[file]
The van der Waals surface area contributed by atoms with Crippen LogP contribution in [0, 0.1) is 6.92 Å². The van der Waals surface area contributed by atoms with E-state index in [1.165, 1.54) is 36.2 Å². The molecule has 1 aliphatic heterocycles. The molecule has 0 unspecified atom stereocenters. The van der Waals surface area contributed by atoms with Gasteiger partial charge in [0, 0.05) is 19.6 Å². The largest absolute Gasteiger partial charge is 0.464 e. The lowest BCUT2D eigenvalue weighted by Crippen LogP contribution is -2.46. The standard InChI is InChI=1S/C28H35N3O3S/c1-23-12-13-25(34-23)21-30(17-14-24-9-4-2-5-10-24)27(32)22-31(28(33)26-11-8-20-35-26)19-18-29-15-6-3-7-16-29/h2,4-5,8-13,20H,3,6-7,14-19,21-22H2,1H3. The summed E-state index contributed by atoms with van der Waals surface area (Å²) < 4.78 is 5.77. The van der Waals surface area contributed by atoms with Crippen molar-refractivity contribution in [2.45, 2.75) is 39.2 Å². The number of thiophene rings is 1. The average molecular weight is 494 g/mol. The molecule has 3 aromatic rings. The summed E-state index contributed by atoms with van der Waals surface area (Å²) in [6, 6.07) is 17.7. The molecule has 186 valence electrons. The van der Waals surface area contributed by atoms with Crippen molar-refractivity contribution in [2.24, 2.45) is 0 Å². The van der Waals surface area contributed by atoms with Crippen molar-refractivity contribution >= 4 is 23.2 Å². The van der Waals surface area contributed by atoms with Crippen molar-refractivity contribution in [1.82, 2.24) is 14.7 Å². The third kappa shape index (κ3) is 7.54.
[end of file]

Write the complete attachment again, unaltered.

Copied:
The van der Waals surface area contributed by atoms with Crippen LogP contribution in [0, 0.1) is 6.92 Å². The van der Waals surface area contributed by atoms with E-state index in [1.165, 1.54) is 36.2 Å². The molecule has 1 aliphatic heterocycles. The molecule has 0 unspecified atom stereocenters. The van der Waals surface area contributed by atoms with Gasteiger partial charge in [0, 0.05) is 19.6 Å². The largest absolute Gasteiger partial charge is 0.464 e. The lowest BCUT2D eigenvalue weighted by Crippen LogP contribution is -2.46. The standard InChI is InChI=1S/C28H35N3O3S/c1-23-12-13-25(34-23)21-30(17-14-24-9-4-2-5-10-24)27(32)22-31(28(33)26-11-8-20-35-26)19-18-29-15-6-3-7-16-29/h2,4-5,8-13,20H,3,6-7,14-19,21-22H2,1H3. The summed E-state index contributed by atoms with van der Waals surface area (Å²) < 4.78 is 5.77. The van der Waals surface area contributed by atoms with Crippen molar-refractivity contribution in [2.45, 2.75) is 39.2 Å². The number of thiophene rings is 1. The average molecular weight is 494 g/mol. The molecule has 3 aromatic rings. The summed E-state index contributed by atoms with van der Waals surface area (Å²) in [6, 6.07) is 17.7. The molecule has 186 valence electrons. The van der Waals surface area contributed by atoms with Crippen molar-refractivity contribution in [2.24, 2.45) is 0 Å². The van der Waals surface area contributed by atoms with Crippen molar-refractivity contribution >= 4 is 23.2 Å². The van der Waals surface area contributed by atoms with Crippen molar-refractivity contribution in [1.82, 2.24) is 14.7 Å². The third kappa shape index (κ3) is 7.54.